In 2007, I revisited the film and wrote a lengthy entry on it. I remember at the time not quite understanding why I'd been so in love with it six or seven years earlier. Now I find myself much more in agreement with late 90s me than with 2007 me. Part of the problem, I think, is I was really happy at that point in 2007, possibly the happiest I've been in my life, and I'm not sure it's a movie you can fully appreciate if you're that happy. But watching it again a few nights ago, it really became clear to me why it was so important to me. In 2007 I wrote, "I could have done without a lot of the political aspects of the movie, as it's more often a distraction from the far more interesting personal drama than a vehicle for it." Now I couldn't disagree with myself more. For one thing, the movie really avoids taking a side--it portrays politics but the story itself is apolitical, which in itself was a pretty audacious political move compared to art in China under Mao. Just this morning I read this article at Atlas Obscura about a former Chinese propaganda artist who says: "in that era, every artist must do propaganda work, because Mao told us that art is merely a tool for the revolution."
Farewell My Concubine's director, Chen Kaige, pulls no punches in portraying life for aspiring actors in pre-World War II Beijing. He shows a school where children lived and trained, subject to regular physical abuse. The troupe's existence depends on wealthy patrons and everyone quietly looks the other way when pre-pubescent Dieyi is at one point taken behind closed doors where it's quietly understood the patron will rape the child.
Then, in Japanese occupied China, political favour from the Japanese is essential for survival but immediately afterwards draws popular rebuke. Dieyi and Xiaolou find themselves having to carefully navigate the balance of political sympathies as adults, now famous opera singers. Then the Cultural Revolution happens and the opera itself, as something old and, even worse, decadent, is irredeemable. As bad as everything is shown to be before the Cultural Revolution, there's a surpassing ugliness in the scenes where the opera troupe are dragged out into a public square in full makeup and forced to confess their personal relationships before the People.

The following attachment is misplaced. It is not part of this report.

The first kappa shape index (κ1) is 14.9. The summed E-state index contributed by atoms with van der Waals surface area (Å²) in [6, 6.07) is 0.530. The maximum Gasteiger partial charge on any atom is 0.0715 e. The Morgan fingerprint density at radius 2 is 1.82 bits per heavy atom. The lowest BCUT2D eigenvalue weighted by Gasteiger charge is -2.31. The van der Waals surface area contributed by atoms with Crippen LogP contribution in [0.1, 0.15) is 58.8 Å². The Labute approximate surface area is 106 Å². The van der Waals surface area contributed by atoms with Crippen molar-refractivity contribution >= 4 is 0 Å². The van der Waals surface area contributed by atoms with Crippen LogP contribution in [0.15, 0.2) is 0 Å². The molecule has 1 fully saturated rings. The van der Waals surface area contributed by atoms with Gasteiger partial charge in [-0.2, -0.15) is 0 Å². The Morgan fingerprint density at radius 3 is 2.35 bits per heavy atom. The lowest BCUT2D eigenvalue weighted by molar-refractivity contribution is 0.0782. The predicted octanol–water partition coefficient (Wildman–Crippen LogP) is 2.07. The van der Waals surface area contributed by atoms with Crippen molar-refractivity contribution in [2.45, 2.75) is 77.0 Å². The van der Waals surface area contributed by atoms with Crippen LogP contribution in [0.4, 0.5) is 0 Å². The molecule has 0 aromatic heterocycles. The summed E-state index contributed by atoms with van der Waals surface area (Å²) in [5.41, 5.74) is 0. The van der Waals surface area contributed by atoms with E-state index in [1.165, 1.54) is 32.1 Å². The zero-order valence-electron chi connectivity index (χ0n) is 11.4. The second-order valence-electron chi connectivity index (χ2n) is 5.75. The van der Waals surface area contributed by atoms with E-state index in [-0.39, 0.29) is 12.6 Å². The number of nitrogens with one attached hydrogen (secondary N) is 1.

What really made the movie important to me in the late 90s was Dieyi's perspective throughout all this. This was at the same time I was obsessed with Oscar Wilde and the "art for art's sake" ideal. In one trial scene, Xiaolou vents his exasperation at Dieyi's personality, how Dieyi seems as though he would live the role of the concubine, how the mad Dieyi would sing for Chinese, Japanese, Capitalists, or Communists, he didn't care. All that mattered to him was the opera. We see this all through the movie. When Dieyi is a kid and he and another actor in training temporarily escape from the school, the two go straight to an opera house where adults are performing the operas the two have been training for from dawn to dusk every day. In spite of the pain and abuse, Dieyi is captivated by the costumes and performance.
This was years before I saw Powell and Pressburger's The Red Shoes. I wonder if it was an influence on Kaige. In any case, it was good watching Farewell My Concubine again. In these weird years, it was good to have a reminder of how I came to think and feel the way I do about art. I'm amazed my DVD still works.